I’ll still be hanging out on Instagram, so pop by there for little updates if you’d like.

Happy holidays, friends. Wishing you love and happiness and lots of bacon-wrapped goodies.


from my camera roll: Sunday by the lake


So many little snapshots of our life hang out in my phone … and then get dumped onto the computer never to be heard from again. I share my favorites on Instagram, but there are always a bunch left on the cutting room floor that I love.

Since I have this little corner of the internet all to myself, I figure why not share here? A bajillion more photos of my kids! You’re in, right?

This batch was taken on a walk by our neighborhood lake last Sunday, where Sophie spent a lot of time finding beauty in the weeds and Lily sky-gazed while Bella frolicked and marked her “territory” every ten feet. It was the first time in a long while that I’d been outside just to be outside, and it was pretty wonderful.








a lesson in gratitude

We got the news on Halloween day, in the midst of costumes and Elsa braids and where’s my treat bucket.

Our furnace is unsafe, the technician said, and we really shouldn’t use it anymore. It is 21 years old, after all. We’ve been heating and cooling the house on borrowed time for the last few years, so we knew this news was coming. It was just a matter of when.

So that must be why it didn’t occur to me at that very moment that forecasters had called for a freezing cold weekend and we needed to figure out how to stay warm. That and the fact that trick-or-treating was starting and the girls had already bolted out the door before my brain could register much of anything.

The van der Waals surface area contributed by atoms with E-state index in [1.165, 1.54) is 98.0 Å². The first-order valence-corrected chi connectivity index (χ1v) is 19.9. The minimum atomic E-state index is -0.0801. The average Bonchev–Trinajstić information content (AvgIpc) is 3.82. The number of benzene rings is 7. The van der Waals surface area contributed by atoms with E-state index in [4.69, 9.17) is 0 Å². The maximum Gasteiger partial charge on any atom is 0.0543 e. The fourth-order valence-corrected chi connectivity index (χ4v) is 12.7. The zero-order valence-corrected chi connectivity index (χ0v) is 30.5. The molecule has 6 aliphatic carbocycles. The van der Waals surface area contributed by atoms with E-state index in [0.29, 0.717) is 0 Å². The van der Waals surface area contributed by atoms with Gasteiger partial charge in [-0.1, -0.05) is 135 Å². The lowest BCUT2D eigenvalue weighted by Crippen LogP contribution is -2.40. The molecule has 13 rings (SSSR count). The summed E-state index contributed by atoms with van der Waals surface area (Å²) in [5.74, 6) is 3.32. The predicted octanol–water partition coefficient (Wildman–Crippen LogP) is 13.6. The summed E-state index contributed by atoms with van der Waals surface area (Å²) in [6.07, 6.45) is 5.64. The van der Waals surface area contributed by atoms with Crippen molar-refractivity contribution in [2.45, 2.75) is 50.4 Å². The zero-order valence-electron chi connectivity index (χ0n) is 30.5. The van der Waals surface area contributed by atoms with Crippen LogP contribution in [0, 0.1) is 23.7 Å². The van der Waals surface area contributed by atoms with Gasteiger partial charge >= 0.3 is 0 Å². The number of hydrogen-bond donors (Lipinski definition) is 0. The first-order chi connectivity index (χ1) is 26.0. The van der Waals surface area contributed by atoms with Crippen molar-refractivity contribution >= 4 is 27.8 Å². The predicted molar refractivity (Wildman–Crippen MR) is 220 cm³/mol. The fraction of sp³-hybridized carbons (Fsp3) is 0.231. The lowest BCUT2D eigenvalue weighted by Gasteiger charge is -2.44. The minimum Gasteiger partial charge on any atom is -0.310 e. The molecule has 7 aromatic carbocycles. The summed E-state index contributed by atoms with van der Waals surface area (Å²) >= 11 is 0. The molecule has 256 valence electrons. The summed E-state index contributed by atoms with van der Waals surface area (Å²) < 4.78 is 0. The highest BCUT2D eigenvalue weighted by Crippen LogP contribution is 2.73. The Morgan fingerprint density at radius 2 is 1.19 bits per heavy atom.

Late that night, as Marc and I decamped to the family room couch after wrestling two sugar-laden little girls to bed, it hit me: we need heat. We had one space-heater, but I worried that it wouldn’t be enough to keep all of us warm through the night.

My first thought: neighbors.

I didn’t want to disturb them with late-night texts, so I put out a call for space heaters in our Facebook group. Within minutes of that post going live, our next-door neighbor was at the door with a space heater.

And then the flood began. Texts, calls and offers of help and heaters rolled in over the next hour and clear through the weekend.

Nearly a week later, I’m still overwhelmed with gratitude. We are blessed with the best neighbors on the planet. Our own little cul-de-sac village, plus a dear friend down the street who seems to have a sixth sense when people are in need.

And don’t even get me started on my husband. He sprang into action the very next day, ripping out duct work and clearing our crawl space of decades’ worth of accumulated junk. He hauled away metal and insulation and the very furnace itself, clearing the way for today’s installation (hallelujah) and saving us a few thousand dollars. There were moments this week, like when we were kneeling together to measure the space to be cut for a new vent and I saw his sweat dripping onto the sub-floor, that I realized how much I love this man and how very much he cares for his family.